Microsoft and Mastercard want to accumulate all your data in one system

Microsoft and Mastercard want to accumulate all your data in one system

If you’ve ever had trouble remembering passwords, been stuck verifying your identity for various services, or enjoyed not having your voting, travel, and relationship status tracked by large corporations, Microsoft and Mastercard now have a solution. because of this.

The newly unveiled collaboration is an identity management system that promises to remember user identity verification and passwords between sites and services, alleviating potential problems due to users forgetting passwords. Mastercard’s press release emphasizes “the enormous burden on people, who have to successfully remember hundreds of passwords for various identities.”

In theory, the system optimizes many online and offline functions, allowing users to control where their data goes and where their data doesn’t go through mobile devices. Mastercard highlights four particular areas of use: financial services, commerce, government services and digital services (including social media, music streaming services and rideshare apps). This means that the system would allow users to manage their data on both websites and real-world services.

However, the inclusion of “government services” is shocking. Microsoft’s and Mastercard’s system may link personal information including taxes, voting status and criminal records, with consumer services such as social media accounts, online shopping history, and bank accounts. This isn’t just a whimsical scare either, as Mastercard highlighted this feature in its announcement tweet.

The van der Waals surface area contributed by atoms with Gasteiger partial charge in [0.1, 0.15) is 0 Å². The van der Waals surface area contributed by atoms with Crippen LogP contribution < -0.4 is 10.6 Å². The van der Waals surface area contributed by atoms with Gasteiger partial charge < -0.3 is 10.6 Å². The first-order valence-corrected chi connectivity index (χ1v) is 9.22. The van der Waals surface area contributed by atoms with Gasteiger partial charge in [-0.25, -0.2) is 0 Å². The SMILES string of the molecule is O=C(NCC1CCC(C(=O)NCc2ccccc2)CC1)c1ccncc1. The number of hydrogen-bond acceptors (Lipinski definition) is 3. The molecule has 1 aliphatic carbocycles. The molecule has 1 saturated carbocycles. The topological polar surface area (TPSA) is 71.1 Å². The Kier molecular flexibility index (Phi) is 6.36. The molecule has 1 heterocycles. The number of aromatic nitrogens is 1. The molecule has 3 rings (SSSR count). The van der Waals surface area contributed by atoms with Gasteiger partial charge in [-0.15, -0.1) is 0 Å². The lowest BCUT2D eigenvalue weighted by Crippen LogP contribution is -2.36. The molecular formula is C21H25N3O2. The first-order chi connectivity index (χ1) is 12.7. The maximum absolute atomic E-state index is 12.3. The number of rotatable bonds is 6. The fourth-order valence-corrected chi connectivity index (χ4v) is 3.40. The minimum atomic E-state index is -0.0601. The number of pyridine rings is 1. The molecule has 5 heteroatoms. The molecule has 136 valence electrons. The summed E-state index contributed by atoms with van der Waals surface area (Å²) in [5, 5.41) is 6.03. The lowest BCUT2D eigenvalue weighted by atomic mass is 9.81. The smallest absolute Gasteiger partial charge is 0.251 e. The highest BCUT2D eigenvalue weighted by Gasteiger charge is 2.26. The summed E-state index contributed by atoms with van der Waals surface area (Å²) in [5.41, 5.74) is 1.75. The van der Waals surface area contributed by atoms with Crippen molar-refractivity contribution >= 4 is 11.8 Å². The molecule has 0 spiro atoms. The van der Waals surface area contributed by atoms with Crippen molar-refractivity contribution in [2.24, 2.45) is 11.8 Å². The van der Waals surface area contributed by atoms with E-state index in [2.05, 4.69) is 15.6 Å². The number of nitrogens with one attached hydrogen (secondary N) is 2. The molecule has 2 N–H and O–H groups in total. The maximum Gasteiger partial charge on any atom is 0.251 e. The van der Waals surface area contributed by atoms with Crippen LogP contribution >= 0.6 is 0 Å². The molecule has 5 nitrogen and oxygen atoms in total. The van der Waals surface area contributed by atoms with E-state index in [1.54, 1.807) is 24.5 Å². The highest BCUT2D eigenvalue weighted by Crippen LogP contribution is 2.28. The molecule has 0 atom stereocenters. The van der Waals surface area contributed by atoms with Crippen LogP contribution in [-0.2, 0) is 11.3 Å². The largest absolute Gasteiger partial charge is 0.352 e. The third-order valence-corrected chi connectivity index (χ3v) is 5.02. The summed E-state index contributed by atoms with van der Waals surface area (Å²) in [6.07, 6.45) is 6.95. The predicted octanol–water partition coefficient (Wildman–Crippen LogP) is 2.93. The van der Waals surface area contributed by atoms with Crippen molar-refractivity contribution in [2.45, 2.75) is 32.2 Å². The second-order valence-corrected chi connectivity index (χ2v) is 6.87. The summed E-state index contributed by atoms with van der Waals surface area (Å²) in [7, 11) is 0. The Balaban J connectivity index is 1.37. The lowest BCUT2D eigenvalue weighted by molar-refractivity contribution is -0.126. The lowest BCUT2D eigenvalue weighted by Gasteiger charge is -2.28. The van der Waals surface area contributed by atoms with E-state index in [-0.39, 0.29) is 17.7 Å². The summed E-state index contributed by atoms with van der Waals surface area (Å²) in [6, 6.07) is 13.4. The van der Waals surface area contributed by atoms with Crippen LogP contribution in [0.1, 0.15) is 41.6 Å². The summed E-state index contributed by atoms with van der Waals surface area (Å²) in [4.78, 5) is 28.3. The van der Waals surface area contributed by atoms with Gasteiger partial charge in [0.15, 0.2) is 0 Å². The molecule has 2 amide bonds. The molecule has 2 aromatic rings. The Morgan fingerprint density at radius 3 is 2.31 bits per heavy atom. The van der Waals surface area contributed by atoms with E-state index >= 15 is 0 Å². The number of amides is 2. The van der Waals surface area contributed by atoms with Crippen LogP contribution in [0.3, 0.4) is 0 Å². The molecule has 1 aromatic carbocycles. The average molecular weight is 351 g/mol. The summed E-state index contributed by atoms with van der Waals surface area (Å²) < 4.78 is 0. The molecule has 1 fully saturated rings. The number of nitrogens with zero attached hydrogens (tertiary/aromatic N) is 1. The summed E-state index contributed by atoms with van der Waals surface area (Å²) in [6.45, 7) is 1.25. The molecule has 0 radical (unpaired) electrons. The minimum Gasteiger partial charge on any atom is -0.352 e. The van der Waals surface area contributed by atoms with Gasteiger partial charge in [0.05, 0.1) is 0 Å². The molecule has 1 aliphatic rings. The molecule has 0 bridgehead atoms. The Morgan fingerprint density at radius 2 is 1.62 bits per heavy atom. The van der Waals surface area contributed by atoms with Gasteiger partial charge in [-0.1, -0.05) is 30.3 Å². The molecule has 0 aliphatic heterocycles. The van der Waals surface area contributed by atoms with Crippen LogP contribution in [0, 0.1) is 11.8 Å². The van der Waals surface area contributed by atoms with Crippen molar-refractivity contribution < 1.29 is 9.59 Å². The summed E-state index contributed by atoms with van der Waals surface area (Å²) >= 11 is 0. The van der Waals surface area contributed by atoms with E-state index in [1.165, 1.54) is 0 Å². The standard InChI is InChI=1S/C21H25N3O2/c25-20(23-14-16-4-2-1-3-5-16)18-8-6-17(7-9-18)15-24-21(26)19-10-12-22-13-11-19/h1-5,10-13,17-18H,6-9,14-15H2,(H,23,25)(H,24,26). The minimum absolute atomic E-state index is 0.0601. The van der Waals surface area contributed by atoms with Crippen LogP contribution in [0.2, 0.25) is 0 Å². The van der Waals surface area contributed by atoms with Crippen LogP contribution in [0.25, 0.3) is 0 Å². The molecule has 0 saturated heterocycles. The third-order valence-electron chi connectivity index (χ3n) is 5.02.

In addition to the suffocating level of tailored advertising you would receive if the system knew Everything you did, this creates the dangerous precedent for every byte of user information to be stored under one roof – perfect for an opportunistic hacker or businessman. . Mastercard says it is “working closely with players like Microsoft,” showing that many companies have access to the data.

China is currently implementing its own social credit score system similar to this one which would combine all the actions of a citizen to rate it. The main difference, in this case, is that it’s a company that regulates data instead of the government, but at this point governments are used to forcing tech companies to hand over the data. Twitter users were quick to point out the dangers of the system.

Many of the stated goals of this partnership are to prevent fraud, increase ease of use for services that require identity verification, and force those who are not officially recognized by governments to become so. Many people, especially refugees, are not recognized and according to Mastercard “a digital identity can improve their access to health, financial and social services”.

Neither Microsoft nor Mastercard have set a release date for the system, only promising that “more details on these efforts will be shared in the coming months.”

Rachel Maga
Rachel Maga is a technology journalist currently working at Globe Live Media agency. She has been in the Technology Journalism field for over 5 years now. Her life's biggest milestone is the inside tour of Tesla Industries, which was gifted to her by the legend Elon Musk himself.